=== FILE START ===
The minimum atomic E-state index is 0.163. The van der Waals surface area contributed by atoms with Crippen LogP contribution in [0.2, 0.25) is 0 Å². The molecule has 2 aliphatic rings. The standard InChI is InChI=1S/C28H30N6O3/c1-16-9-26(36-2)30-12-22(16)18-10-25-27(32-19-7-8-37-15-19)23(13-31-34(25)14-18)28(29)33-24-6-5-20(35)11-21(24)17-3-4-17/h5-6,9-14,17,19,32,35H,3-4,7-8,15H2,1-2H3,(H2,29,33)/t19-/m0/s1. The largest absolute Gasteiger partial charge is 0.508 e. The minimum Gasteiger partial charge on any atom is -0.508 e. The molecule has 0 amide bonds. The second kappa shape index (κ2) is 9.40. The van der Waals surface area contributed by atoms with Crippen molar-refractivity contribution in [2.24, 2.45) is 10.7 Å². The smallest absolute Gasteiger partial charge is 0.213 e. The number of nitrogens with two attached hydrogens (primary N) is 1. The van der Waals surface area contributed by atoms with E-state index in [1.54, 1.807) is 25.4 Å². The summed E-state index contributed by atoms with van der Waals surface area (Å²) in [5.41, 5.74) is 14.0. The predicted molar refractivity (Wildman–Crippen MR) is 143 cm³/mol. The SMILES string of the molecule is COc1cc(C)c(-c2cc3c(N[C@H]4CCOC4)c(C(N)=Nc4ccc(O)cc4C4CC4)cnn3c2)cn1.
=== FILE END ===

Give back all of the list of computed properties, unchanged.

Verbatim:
The minimum atomic E-state index is 0.163. The van der Waals surface area contributed by atoms with Crippen LogP contribution in [0.2, 0.25) is 0 Å². The molecule has 2 aliphatic rings. The standard InChI is InChI=1S/C28H30N6O3/c1-16-9-26(36-2)30-12-22(16)18-10-25-27(32-19-7-8-37-15-19)23(13-31-34(25)14-18)28(29)33-24-6-5-20(35)11-21(24)17-3-4-17/h5-6,9-14,17,19,32,35H,3-4,7-8,15H2,1-2H3,(H2,29,33)/t19-/m0/s1. The largest absolute Gasteiger partial charge is 0.508 e. The minimum Gasteiger partial charge on any atom is -0.508 e. The molecule has 0 amide bonds. The second kappa shape index (κ2) is 9.40. The van der Waals surface area contributed by atoms with Crippen molar-refractivity contribution in [2.24, 2.45) is 10.7 Å². The smallest absolute Gasteiger partial charge is 0.213 e. The number of nitrogens with two attached hydrogens (primary N) is 1. The van der Waals surface area contributed by atoms with E-state index in [1.54, 1.807) is 25.4 Å². The summed E-state index contributed by atoms with van der Waals surface area (Å²) in [5.41, 5.74) is 14.0. The predicted molar refractivity (Wildman–Crippen MR) is 143 cm³/mol. The SMILES string of the molecule is COc1cc(C)c(-c2cc3c(N[C@H]4CCOC4)c(C(N)=Nc4ccc(O)cc4C4CC4)cnn3c2)cn1.